Background: Glioblastoma survival remains unchanged despite continuing therapeutic innovation. Herein, we aim to (i) develop chimeric antigen receptor (CAR) T cells with a specificity to a unique antigen, carbonic anhydrase IX (CAIX), which is expressed in the hypoxic microenvironment characteristic of glioblastoma, and (ii) demonstrate its efficacy with limited off-target effects.
Methods: First we demonstrated expression of CAIX in patient-derived glioblastoma samples and available databases. CAR T cells were generated against CAIX and efficacy was assessed in 4 glioblastoma cell lines and 2 glioblastoma stem cell lines. Cytotoxicity of anti-CAIX CAR T cells was assessed via interferon gamma, tumor necrosis factor alpha, and interleukin-2 levels when co-cultured with tumor cells. Finally, we assessed efficacy of direct intratumoral injection of the anti-CAIX CAR T cells on an in vivo xenograft mouse model using the U251 luciferase cell line. Tumor infiltrating lymphocyte analyses were performed.
Results: We confirm that CAIX is highly expressed in glioblastoma from patients. We demonstrate that CAIX is a suitable target for CAR T-cell therapy using anti-CAIX CAR T cells against glioblastoma in vitro and in vivo. In our mouse model, a 20% cure rate was observed without detectable systemic effects.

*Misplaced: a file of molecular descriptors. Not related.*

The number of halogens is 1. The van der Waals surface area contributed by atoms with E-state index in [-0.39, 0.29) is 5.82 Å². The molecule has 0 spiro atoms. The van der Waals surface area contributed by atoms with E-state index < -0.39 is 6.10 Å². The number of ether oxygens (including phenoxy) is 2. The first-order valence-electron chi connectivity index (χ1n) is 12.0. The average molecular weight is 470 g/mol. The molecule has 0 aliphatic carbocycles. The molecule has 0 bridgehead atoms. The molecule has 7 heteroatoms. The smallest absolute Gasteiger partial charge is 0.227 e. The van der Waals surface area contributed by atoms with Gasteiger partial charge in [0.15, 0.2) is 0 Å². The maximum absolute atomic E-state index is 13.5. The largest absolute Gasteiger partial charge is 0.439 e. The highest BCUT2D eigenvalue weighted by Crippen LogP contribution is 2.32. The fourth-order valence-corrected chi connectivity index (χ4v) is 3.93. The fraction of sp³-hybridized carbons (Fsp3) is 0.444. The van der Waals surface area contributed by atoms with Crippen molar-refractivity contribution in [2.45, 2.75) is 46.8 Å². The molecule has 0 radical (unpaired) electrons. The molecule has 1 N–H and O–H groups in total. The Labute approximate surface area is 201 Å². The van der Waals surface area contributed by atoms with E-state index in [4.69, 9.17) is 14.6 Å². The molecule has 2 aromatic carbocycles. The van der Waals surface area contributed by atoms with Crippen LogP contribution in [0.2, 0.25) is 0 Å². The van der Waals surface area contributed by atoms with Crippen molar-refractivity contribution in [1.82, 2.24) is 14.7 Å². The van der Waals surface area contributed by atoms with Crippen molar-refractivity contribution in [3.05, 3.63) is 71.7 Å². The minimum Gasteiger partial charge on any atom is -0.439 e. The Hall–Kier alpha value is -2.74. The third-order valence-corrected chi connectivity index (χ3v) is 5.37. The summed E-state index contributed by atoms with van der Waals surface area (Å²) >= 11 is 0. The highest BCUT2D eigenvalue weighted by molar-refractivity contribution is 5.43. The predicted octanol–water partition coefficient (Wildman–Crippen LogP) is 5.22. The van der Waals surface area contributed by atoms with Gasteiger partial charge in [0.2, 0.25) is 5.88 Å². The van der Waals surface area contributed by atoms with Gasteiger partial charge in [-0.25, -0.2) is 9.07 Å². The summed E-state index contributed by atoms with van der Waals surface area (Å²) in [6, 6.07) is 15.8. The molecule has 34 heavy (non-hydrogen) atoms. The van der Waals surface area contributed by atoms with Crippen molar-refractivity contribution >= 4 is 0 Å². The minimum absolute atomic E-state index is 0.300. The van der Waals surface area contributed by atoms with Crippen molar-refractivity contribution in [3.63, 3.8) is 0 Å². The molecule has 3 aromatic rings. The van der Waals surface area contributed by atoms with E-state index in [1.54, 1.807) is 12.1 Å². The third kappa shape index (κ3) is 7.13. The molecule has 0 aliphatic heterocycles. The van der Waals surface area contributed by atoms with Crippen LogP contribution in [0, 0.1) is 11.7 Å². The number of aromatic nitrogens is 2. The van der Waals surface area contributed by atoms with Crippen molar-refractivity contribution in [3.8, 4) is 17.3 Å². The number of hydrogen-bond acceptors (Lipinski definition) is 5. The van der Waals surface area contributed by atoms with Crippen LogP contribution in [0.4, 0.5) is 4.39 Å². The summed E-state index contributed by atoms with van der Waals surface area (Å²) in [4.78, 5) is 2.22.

Conclusions: By establishing the specificity of CAIX under hypoxic conditions in glioblastoma and highlighting its efficacy as a target for CAR T-cell therapy, our data suggest that anti-CAIX CAR T may be a promising strategy to treat glioblastoma. Direct intratumoral injection increases anti-CAIX CAR T-cell potency while limiting its off-target effects.
Keywords: carbonic anhydrase IX; chimeric antigen receptor; glioblastoma; immunotherapy.
Published by Oxford University Press on behalf of the Society for Neuro-Oncology 2019.